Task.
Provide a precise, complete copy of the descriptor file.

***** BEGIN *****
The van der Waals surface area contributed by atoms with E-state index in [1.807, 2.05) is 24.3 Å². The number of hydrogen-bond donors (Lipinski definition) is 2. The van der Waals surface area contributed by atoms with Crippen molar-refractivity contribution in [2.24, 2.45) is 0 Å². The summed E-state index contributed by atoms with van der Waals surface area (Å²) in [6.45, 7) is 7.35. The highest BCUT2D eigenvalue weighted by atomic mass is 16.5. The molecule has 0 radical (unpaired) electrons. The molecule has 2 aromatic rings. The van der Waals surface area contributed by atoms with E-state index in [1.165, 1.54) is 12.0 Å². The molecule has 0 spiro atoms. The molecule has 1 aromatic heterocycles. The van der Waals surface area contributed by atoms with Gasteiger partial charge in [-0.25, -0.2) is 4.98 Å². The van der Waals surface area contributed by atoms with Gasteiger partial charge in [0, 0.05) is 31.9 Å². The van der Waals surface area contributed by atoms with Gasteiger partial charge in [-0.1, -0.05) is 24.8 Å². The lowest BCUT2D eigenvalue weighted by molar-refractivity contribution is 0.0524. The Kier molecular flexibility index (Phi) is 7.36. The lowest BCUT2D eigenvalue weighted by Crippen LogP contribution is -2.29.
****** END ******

The van der Waals surface area contributed by atoms with E-state index in [1.807, 2.05) is 24.3 Å². The number of hydrogen-bond donors (Lipinski definition) is 2. The van der Waals surface area contributed by atoms with Crippen molar-refractivity contribution in [2.24, 2.45) is 0 Å². The summed E-state index contributed by atoms with van der Waals surface area (Å²) in [6.45, 7) is 7.35. The highest BCUT2D eigenvalue weighted by atomic mass is 16.5. The molecule has 0 radical (unpaired) electrons. The molecule has 2 aromatic rings. The van der Waals surface area contributed by atoms with E-state index in [1.165, 1.54) is 12.0 Å². The molecule has 0 spiro atoms. The molecule has 1 aromatic heterocycles. The van der Waals surface area contributed by atoms with Gasteiger partial charge in [-0.25, -0.2) is 4.98 Å². The van der Waals surface area contributed by atoms with Gasteiger partial charge in [0, 0.05) is 31.9 Å². The van der Waals surface area contributed by atoms with Gasteiger partial charge in [-0.1, -0.05) is 24.8 Å². The lowest BCUT2D eigenvalue weighted by molar-refractivity contribution is 0.0524. The Kier molecular flexibility index (Phi) is 7.36. The lowest BCUT2D eigenvalue weighted by Crippen LogP contribution is -2.29.